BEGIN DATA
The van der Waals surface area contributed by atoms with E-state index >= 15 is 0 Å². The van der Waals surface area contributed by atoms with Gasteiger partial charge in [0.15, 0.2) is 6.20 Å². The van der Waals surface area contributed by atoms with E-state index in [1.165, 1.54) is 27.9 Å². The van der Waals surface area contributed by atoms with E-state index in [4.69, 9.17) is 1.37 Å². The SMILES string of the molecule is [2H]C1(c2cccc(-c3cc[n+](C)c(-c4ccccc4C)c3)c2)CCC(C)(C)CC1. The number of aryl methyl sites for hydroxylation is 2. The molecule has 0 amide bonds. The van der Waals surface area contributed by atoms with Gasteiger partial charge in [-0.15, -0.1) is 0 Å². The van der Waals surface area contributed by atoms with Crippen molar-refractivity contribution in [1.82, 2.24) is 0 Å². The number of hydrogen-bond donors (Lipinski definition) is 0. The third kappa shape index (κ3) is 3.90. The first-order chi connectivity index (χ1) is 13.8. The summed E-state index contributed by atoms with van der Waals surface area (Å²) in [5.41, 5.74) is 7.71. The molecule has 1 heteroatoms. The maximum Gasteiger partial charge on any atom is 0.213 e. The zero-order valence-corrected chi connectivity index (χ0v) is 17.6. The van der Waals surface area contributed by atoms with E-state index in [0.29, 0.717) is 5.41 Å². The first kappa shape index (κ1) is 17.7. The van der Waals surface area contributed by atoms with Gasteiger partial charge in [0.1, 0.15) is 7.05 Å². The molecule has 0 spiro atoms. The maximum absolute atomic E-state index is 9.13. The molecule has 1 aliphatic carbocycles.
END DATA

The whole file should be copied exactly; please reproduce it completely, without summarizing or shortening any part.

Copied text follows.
The van der Waals surface area contributed by atoms with E-state index >= 15 is 0 Å². The van der Waals surface area contributed by atoms with Gasteiger partial charge in [0.15, 0.2) is 6.20 Å². The van der Waals surface area contributed by atoms with E-state index in [1.165, 1.54) is 27.9 Å². The van der Waals surface area contributed by atoms with E-state index in [4.69, 9.17) is 1.37 Å². The SMILES string of the molecule is [2H]C1(c2cccc(-c3cc[n+](C)c(-c4ccccc4C)c3)c2)CCC(C)(C)CC1. The number of aryl methyl sites for hydroxylation is 2. The molecule has 0 amide bonds. The van der Waals surface area contributed by atoms with Gasteiger partial charge in [-0.15, -0.1) is 0 Å². The van der Waals surface area contributed by atoms with Crippen molar-refractivity contribution in [1.82, 2.24) is 0 Å². The number of hydrogen-bond donors (Lipinski definition) is 0. The third kappa shape index (κ3) is 3.90. The first-order chi connectivity index (χ1) is 13.8. The summed E-state index contributed by atoms with van der Waals surface area (Å²) in [5.41, 5.74) is 7.71. The molecule has 1 heteroatoms. The maximum Gasteiger partial charge on any atom is 0.213 e. The zero-order valence-corrected chi connectivity index (χ0v) is 17.6. The van der Waals surface area contributed by atoms with E-state index in [0.29, 0.717) is 5.41 Å². The first kappa shape index (κ1) is 17.7. The van der Waals surface area contributed by atoms with Gasteiger partial charge in [0.1, 0.15) is 7.05 Å². The molecule has 0 spiro atoms. The maximum absolute atomic E-state index is 9.13. The molecule has 1 aliphatic carbocycles.